Continuing the themes of her gubernatorial campaign, Gov. Gina Raimondo took office as Rhode Island’s first female governor this afternoon with a pledge to work diligently to improve the state’s struggling economy.
Raimondo, 43, a Rhodes Scholar and Harvard University graduate, projected optimism and a can-do attitude as she delivered her inaugural address under snow flurries and a January chill on the south steps of the State House.
Gov. Gina Raimondo was sworn in as the state’s first female governor Tuesday afternoon on the states of the state capitol.
A small crowd braved the cold and snow to watch the historic event. Gov-elect Charlie Baker of Massachusetts, former Gov. Lincoln Chafee and his wife Stephanie, and former Lt. Gov. Elizabeth Roberts were some of the dignitaries looking on.
Governor-elect Gina Raimondo is staging an economic policy summit with 80 so-called “thought leaders” Tuesday. The event is supposed to develop ideas for improving the state’s economy.
Raimondo’s transition office declined to release an advance list of the business people and other leaders invited to the event. They’ll take part in a three-hour discussion at URI’s Providence campus. The governor-elect’s transition initially planned to close most of the meeting to the media. But the full session will now be open to reporters.
Democrat Gina Raimondo outspent Republican rival Allan Fung by a more than 2-to-1 margin during the 2014 campaign. Raimondo will be sworn in as governor January 6th.
Raimondo spent more than five million dollars as part of her winning run for governor. She beat Fung on a 4-point margin in the November 4th election. Fung himself spent about $2 million during the campaign. The two candidates have almost exhausted their accounts. Raimondo has just less than $50 thousand left in her war chest, while Fung has about $66 thousand.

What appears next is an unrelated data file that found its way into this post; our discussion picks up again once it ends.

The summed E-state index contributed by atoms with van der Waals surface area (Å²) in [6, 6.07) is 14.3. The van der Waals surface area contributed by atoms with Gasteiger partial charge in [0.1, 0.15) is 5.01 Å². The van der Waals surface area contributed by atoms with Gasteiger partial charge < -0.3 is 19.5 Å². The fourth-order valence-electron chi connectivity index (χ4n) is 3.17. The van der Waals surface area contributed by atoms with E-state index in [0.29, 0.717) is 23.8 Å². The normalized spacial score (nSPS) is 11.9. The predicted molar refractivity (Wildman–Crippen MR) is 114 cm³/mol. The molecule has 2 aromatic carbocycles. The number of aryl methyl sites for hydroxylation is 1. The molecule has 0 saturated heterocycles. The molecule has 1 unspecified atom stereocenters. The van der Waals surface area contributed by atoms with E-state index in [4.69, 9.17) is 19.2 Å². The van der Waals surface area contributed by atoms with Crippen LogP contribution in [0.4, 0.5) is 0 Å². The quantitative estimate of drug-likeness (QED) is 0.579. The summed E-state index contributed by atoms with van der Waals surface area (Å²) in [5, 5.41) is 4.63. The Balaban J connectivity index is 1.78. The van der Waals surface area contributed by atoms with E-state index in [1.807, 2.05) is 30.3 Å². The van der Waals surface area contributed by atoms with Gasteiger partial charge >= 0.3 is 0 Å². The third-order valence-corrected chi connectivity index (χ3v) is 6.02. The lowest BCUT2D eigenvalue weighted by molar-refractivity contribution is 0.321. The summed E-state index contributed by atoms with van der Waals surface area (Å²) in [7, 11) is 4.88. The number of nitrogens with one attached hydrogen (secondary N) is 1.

It's a new phase in Rhode Island politics, with the election this week of Gina Raimondo as governor, and Jorge Elorza as mayor of Providence. Democrats had a big sweep, while Republicans had to settle for modest gains in the RI House of Representatives. So thanks for stopping by, and feel free to drop me a line at idonnis (at) ripr (dot) org and to follow me on the twitters. Here we go.
Once again, Rhode Islanders have elected a governor with far less than a majority of the vote. RIPR political analyst Scott MacKay wonders what we can do about this.
The boisterous cheers among delirious Democrats crammed into the Providence Biltmore’s 17th floor ballroom on election night have barely quieted. You can’t blame them for hoisting drinks and shouting themselves hoarse: Gina Raimondo became the first woman to win election as Rhode Island's governor and the only Democrat to capture the state’s highest elected office since 1992.
At the Democratic victory party at the Providence Biltmore Hotel late last night, no one had a wider smile than Kate Coyne McCoy, the longtime advocate for electing women to political office in Rhode Island and around the nation.
``Twenty years ago, I was walking up the stairs to this room (the 17th floor ballroom, where media and pols meet on election night) with Myrth York,’’ recalled Coyne McCoy. ``It was an awful night.’’
Latest talk among Democratic operatives: Optimism about Elorza in Providence, worry about Raimondo in governor's race. If she loses there will be lots of second-guessing her general election campaign.
The Rhode Island gubernatorial election between Democrat Gina Raimondo and Republican Allan Fung has become much closer than anyone thought even a month ago. Raimondo’s lackluster general election campaign, which followed a very well done primary effort, is surely part of her problem.
It's almost all over but the crying. After years of run-up, Rhode Island's 2014 election is at hand. So thanks for stopping by, and feel free to drop me a line (idonnis (at) ripr (dot) org) and to follow me on the twitters. Here we go.